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Special Report

Belated Thank You

Now some fresh pickings from the Political Grapevine:

After a public outcry over his failure to thank the British troops who rescued him from his Iraqi captors, former hostage Norman Kember now says he's grateful to those who played a part in his rescue. But in the same breath, Kember said he does "not believe that a lasting peace is achieved by armed force."

London's Daily Telegraph reports that all three hostages, from what are called "Christian Peacemaker Teams," even refused to be debriefed by officers hoping to learn more about the kidnappers themselves. British General Mike Jackson says he's "saddened that there does not seem to have been a note of gratitude for the soldiers who risked their lives."

Not Welcome in San Francisco

Twenty-five thousand evangelical Christians demonstrated against TV sex and violence in San Francisco this weekend. But that didn't go down well with the city council, which passed a resolution condemning the rally as an "act of provocation" to negatively influence what the council called America's "most tolerant" city.

The group, called "Battle Cry for a Generation," uses the Bible to counter what it calls corrupting influences in the media. But the San Francisco Chronicle reports that about 50 counter-protesters denounced the gathering as a "fascist mega-pep rally." And San Francisco's State Representative Mark Leno called the Christians loud, obnoxious, and disgusting, adding, "they should get out of San Francisco."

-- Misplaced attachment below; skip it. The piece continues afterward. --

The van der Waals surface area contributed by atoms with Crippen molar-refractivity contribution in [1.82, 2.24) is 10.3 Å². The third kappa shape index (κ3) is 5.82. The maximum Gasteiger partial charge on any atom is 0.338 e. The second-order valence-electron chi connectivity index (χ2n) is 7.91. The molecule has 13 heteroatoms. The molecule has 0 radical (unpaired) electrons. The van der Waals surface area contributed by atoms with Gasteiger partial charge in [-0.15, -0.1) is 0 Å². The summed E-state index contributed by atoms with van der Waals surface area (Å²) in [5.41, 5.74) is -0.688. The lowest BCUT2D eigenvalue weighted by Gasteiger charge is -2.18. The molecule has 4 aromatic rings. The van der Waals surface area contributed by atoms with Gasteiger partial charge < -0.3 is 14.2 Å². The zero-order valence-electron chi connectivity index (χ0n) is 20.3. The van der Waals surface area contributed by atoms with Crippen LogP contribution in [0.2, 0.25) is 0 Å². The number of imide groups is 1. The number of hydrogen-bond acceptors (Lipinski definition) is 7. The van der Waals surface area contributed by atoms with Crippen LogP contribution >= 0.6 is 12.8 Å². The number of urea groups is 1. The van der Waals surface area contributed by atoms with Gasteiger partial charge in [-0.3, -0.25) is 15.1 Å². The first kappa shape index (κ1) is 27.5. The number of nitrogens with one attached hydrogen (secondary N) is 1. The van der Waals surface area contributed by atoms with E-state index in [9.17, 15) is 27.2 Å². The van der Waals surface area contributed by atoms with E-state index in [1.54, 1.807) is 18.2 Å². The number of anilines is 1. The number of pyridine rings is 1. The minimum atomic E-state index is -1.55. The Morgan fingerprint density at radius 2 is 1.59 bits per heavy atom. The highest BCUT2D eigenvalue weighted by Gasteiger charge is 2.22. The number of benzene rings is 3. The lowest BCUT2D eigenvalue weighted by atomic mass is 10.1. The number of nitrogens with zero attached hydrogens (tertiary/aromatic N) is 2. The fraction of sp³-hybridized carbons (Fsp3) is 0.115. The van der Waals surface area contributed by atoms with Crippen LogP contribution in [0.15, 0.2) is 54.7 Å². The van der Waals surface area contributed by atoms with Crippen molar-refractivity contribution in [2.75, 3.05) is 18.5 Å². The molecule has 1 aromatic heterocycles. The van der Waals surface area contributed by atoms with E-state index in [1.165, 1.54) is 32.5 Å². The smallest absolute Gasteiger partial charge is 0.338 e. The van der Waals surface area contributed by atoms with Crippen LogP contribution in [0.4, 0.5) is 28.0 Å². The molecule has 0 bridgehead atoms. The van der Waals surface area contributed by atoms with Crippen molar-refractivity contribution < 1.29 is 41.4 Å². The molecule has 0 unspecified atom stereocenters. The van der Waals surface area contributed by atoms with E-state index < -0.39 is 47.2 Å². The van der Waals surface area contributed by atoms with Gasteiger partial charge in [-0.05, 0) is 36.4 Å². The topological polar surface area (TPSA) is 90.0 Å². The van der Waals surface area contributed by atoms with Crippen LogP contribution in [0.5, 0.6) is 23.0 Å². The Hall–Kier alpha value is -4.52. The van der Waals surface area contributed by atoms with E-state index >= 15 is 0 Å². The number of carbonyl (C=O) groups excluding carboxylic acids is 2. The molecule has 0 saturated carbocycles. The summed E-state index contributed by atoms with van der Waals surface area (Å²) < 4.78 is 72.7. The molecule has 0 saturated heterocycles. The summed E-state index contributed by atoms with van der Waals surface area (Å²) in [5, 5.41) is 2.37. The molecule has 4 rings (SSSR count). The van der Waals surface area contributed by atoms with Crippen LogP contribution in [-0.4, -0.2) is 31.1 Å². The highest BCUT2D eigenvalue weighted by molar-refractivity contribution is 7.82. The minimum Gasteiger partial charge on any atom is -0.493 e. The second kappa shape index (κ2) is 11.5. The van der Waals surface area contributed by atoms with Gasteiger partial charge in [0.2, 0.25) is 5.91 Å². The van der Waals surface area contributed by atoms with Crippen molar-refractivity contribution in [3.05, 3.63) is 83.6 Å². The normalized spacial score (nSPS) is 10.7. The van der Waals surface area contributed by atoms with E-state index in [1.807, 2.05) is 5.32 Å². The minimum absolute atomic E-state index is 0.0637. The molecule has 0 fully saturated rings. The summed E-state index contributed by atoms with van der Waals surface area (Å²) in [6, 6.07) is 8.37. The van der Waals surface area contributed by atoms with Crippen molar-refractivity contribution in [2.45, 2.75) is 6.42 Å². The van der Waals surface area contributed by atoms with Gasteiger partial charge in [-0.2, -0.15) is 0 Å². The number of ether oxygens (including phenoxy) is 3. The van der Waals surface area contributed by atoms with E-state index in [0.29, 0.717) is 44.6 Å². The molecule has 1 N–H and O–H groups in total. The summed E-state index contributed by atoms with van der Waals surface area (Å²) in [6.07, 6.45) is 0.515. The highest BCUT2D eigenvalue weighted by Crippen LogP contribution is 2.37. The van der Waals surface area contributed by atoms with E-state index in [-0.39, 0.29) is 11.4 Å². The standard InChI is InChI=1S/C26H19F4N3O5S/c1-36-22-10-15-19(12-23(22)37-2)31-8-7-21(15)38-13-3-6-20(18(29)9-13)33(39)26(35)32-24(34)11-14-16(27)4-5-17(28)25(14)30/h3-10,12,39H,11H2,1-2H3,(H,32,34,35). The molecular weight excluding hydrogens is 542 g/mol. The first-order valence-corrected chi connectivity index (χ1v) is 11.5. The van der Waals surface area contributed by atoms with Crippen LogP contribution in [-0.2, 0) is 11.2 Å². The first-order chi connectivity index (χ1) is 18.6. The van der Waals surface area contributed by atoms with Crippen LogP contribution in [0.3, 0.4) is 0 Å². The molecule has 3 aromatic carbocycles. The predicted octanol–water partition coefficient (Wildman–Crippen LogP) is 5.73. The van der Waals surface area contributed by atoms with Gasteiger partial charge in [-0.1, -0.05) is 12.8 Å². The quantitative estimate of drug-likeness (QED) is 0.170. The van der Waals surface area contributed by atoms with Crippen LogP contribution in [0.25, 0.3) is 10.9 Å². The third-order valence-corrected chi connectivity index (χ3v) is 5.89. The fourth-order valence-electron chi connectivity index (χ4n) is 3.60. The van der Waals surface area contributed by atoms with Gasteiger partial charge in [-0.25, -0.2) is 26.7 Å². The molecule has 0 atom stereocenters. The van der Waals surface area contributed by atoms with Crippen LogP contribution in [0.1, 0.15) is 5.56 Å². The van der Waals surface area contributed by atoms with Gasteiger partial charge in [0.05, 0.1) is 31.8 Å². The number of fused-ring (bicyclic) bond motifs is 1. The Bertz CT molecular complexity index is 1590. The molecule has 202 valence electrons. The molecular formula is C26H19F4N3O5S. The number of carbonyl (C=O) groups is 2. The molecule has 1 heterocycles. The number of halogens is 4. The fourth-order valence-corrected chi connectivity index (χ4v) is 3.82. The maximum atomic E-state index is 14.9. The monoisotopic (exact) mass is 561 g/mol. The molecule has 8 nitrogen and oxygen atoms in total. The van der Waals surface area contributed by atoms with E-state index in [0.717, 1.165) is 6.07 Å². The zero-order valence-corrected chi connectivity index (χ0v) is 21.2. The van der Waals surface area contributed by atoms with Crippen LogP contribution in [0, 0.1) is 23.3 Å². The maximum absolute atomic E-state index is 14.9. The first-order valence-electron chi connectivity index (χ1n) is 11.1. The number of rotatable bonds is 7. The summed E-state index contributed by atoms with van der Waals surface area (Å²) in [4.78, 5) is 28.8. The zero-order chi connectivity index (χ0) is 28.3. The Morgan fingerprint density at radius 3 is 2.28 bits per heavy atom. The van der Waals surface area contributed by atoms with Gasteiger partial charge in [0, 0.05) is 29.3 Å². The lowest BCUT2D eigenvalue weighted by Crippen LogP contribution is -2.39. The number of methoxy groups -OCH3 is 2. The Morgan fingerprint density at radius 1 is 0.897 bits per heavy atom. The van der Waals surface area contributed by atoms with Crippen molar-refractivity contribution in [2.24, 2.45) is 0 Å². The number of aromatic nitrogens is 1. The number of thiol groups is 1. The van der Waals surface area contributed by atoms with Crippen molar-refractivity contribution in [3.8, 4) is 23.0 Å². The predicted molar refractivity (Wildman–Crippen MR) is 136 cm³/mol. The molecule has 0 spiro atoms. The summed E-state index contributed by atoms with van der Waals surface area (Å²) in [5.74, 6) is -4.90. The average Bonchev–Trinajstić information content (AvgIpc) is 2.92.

Rude Remarks?

Leaders of an Arizona protest against legislation to crack down on immigration have demanded that Phoenix Mayor Phil Gordon meet with them by Wednesday to apologize for his comments about their rally.

Did the mayor insult the protesters or use racial slurs? Hardly. Instead, Gordon complained that organizers told the city only 2,000 people would take part in the protest leaving Phoenix unprepared for the 20,000 who flooded the streets. While defending the right to protest, Mayor Gordon called it "shameful" that "businesses and residents had their rights trampled on."

Personal Preferences

Last week we noted that Vice President Cheney likes four cans of Diet Sprite in his hotel room, and now the same Web site that had that report details what Massachusetts Senator John Kerry preferred when he ran for president in 2004.

Kerry's campaign travel requests are defined by what the Senator does not like — including spicy foods or anything with citrus or chocolate. One "confidential" document obtained by The Smoking Gun Web site says Kerry's standing orders were to never to bring the senator Tomato products, celery, or the French bottled water "Evian."

Another notes that the ability to order movies in his room makes Kerry "very happy." Meanwhile, Kerry's wife Teresa had her own set of demands, including a "heavenly" king-size bed in a suite with "good air circulation" — and water run through a "reverse osmosis filter."

— FOX News' Aaron Bruns contributed to this report.